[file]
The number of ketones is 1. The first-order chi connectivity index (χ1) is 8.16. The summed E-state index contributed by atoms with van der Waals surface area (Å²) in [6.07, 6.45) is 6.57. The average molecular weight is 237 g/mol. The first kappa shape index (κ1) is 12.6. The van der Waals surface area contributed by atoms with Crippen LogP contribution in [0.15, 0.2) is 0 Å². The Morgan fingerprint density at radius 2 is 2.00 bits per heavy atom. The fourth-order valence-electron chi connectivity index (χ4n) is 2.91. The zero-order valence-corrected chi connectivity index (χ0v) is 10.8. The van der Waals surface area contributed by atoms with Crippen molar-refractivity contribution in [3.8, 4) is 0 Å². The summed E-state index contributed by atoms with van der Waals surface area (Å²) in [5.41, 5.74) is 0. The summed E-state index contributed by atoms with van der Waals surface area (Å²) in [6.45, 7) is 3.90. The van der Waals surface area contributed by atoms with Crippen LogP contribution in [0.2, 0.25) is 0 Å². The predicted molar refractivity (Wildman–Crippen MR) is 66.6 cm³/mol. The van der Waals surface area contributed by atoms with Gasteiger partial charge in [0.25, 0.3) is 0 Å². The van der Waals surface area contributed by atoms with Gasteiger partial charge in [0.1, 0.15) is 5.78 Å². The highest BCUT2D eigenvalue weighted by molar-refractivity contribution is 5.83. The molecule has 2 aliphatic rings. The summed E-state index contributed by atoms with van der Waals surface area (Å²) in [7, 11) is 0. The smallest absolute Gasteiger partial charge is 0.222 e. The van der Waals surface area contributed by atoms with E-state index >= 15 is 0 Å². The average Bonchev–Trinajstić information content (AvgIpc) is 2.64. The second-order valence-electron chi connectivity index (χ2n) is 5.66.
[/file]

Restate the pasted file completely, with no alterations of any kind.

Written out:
The number of ketones is 1. The first-order chi connectivity index (χ1) is 8.16. The summed E-state index contributed by atoms with van der Waals surface area (Å²) in [6.07, 6.45) is 6.57. The average molecular weight is 237 g/mol. The first kappa shape index (κ1) is 12.6. The van der Waals surface area contributed by atoms with Crippen LogP contribution in [0.15, 0.2) is 0 Å². The Morgan fingerprint density at radius 2 is 2.00 bits per heavy atom. The fourth-order valence-electron chi connectivity index (χ4n) is 2.91. The zero-order valence-corrected chi connectivity index (χ0v) is 10.8. The van der Waals surface area contributed by atoms with Crippen molar-refractivity contribution in [3.8, 4) is 0 Å². The summed E-state index contributed by atoms with van der Waals surface area (Å²) in [5.41, 5.74) is 0. The summed E-state index contributed by atoms with van der Waals surface area (Å²) in [6.45, 7) is 3.90. The van der Waals surface area contributed by atoms with Crippen LogP contribution in [0.2, 0.25) is 0 Å². The predicted molar refractivity (Wildman–Crippen MR) is 66.6 cm³/mol. The van der Waals surface area contributed by atoms with Gasteiger partial charge in [0.25, 0.3) is 0 Å². The van der Waals surface area contributed by atoms with Gasteiger partial charge in [0.1, 0.15) is 5.78 Å². The highest BCUT2D eigenvalue weighted by molar-refractivity contribution is 5.83. The molecule has 2 aliphatic rings. The summed E-state index contributed by atoms with van der Waals surface area (Å²) in [7, 11) is 0. The smallest absolute Gasteiger partial charge is 0.222 e. The van der Waals surface area contributed by atoms with E-state index >= 15 is 0 Å². The average Bonchev–Trinajstić information content (AvgIpc) is 2.64. The second-order valence-electron chi connectivity index (χ2n) is 5.66.